Justia Non-Profit Corporations Opinion Summaries

Articles Posted in Washington Supreme Court
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The issue in this case was whether the Washington legislature extended a privilege or immunity to religious and other nonprofit, secular employers and whether, in providing the privilege or immunity, the legislature affected a fundamental right without a reasonable basis for doing so. Lawmakers enacted Washington’s Law Against Discrimination (WLAD) to protect citizens from discrimination in employment, and exempted religious nonprofits from the definition of “employer.” In enacting WLAD, the legislature created a statutory right for employees to be free from discrimination in the workplace while allowing employers to retain their constitutional right, as constrained by state and federal case law, to choose workers who reflect the employers’ beliefs when hiring ministers. Matthew Woods brought an employment discrimination action against Seattle’s Union Gospel Mission (SUGM). At trial, SUGM successfully moved for summary judgment pursuant to RCW 49.60.040(11)’s religious employer exemption. Woods appealed to the Washington Supreme Court, contesting the constitutionality of the statute. SUGM argued RCW 49.60.040(11)’s exemption applied to its hiring decisions because its employees were expected to minister to their clients. Under Our Lady of Guadalupe School v. Morrissey-Berru, 140 S. Ct. 2049 (2020), plaintiff’s employment discrimination claim must yield in a few limited circumstances, including where the employee in question was a minister. Whether ministerial responsibilities and functions discussed in Our Lady of Guadalupe were present in Woods’ case was not decided below. The Supreme Court determined RCW 49.60.040(11) was constitutional but could be constitutionally invalid as applied to Woods. Accordingly, judgment was reversed and the case remanded to the trial court to determine whether SUGM met the ministerial exception. View "Woods v. Seattle's Union Gospel Mission" on Justia Law

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The Freedom Foundation was a nonprofit organization that describes itself as committed to “advanc[ing] individual liberty, free enterprise and limited, accountable government in the Evergreen State.” The Foundation brought citizen’s actions against Teamsters Local 117; Service Employees International Union Political Education and Action Fund (SEIU PEAF); and Governor Inslee, the Department of Social and Health Services, and Service Employees International Union 775 for various alleged violations of Washington’s Fair Campaign Practices Act (FCPA). In consolidated appeals, the issue common to all was whether the Freedom Foundation satisfied the FCPA’s prerequisites before filing their citizen’s actions. In each case, the superior courts ruled the Foundation failed to meet a 10-day deadline required by the FCPA and, accordingly, entered judgment for respondents. After review, the Washington Supreme Court agreed and affirmed. With respect to the Foundation's suit against the Teamsters Local 117, the Supreme Court determined that though the superior court erred by granting judgment on the pleadings to the union, the court’s entry of judgment would have been proper as summary judgment, and was thus affirmed. This result precluded the Foundation’s other challenges to the superior court’s rulings, which were therefore not addressed. As to the union's cross-appeal of its counterclaim against the Foundation under 42 U.S.C. 1983, the Foundation was not a state actor, was not wielding powers traditionally and exclusively reserved to the State, and therefore was not subject to suit under section 1983. View "Freedom Found. v. Teamsters Local 117" on Justia Law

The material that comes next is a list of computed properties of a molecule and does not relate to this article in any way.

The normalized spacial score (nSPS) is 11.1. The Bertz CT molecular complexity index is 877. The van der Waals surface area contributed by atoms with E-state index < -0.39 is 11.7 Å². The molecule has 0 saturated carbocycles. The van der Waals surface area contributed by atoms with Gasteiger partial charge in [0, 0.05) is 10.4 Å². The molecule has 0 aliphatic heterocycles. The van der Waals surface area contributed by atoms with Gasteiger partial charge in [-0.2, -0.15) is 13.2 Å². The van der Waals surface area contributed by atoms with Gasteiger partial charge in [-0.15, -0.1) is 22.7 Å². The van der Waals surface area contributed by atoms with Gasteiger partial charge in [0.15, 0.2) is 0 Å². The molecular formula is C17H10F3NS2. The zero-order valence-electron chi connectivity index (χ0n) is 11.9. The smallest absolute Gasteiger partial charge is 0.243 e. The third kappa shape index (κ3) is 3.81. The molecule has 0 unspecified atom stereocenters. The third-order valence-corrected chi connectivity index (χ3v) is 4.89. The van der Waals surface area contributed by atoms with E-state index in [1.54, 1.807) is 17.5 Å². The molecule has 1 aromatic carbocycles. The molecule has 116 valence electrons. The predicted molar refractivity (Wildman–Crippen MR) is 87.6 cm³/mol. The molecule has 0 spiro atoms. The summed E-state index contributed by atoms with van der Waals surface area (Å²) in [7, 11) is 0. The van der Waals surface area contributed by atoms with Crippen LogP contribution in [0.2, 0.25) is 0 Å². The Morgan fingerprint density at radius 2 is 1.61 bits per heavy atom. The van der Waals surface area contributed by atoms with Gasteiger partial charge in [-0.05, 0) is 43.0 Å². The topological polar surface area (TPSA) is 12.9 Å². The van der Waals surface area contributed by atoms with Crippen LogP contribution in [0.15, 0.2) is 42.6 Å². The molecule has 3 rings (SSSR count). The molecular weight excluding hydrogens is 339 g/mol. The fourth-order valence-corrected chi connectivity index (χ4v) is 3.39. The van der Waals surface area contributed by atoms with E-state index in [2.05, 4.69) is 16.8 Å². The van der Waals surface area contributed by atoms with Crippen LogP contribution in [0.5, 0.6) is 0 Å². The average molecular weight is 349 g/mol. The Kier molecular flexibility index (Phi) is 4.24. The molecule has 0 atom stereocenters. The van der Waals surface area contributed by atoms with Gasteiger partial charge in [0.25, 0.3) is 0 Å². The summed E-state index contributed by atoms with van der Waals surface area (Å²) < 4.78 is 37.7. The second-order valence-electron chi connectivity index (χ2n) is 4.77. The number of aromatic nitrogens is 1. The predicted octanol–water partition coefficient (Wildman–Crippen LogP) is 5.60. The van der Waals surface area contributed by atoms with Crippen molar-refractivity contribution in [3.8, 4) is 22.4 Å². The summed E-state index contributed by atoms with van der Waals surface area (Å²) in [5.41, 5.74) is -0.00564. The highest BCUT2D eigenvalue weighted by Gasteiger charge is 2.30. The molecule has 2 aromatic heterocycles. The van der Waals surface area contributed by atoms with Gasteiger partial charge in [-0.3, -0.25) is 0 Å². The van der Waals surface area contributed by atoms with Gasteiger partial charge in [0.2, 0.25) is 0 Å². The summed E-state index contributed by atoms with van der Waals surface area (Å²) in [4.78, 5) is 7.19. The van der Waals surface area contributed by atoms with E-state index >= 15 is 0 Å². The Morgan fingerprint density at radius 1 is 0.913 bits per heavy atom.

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At issue in this case was whether a certain governmental charge imposed on Indian tribes was a tax. After the legislature amended a statute to expand the types of tribal property that were eligible for a property tax: exemption, the Muckleshoot Indian Tribe applied for and received an exemption on its Salish Lodge property pursuant to the amendment. As required by statute, the tribe negotiated and paid an amount to the county in lieu of taxes. The issue before the Washington Supreme Court centered on the constitutionality of this payment in lieu of tax (PILT). The Court found that the PILT was not a tax at all but, rather, a charge that tribes pay to compensate municipalities for public services provided to the exempt property. View "City of Snoqualmie v. King County Exec. Constantine" on Justia Law

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An employee of a nonprofit serving disabled adult clients used her position to embezzle more than half a million dollars held by the nonprofit for its clients. After the embezzlement was discovered, Travelers Casualty & Surety Company, the nonprofit's insurance company, made the nonprofit whole. Travelers then sought contribution from the bank in federal court. By submitting certified questions of Washington law, that court has asked the Washington Supreme Court to decide, among other things, whether a nonpayee's signature on the back of a check was an indorsement. Furthermore, the Court was also asked whether claims based on unauthorized indorsements that are not discovered and reported to a bank within one year of being made available to the customer are time barred. The Supreme Court answered yes to both questions. View "Travelers Cas. & Sur. Co. v. Wash. Trust Bank" on Justia Law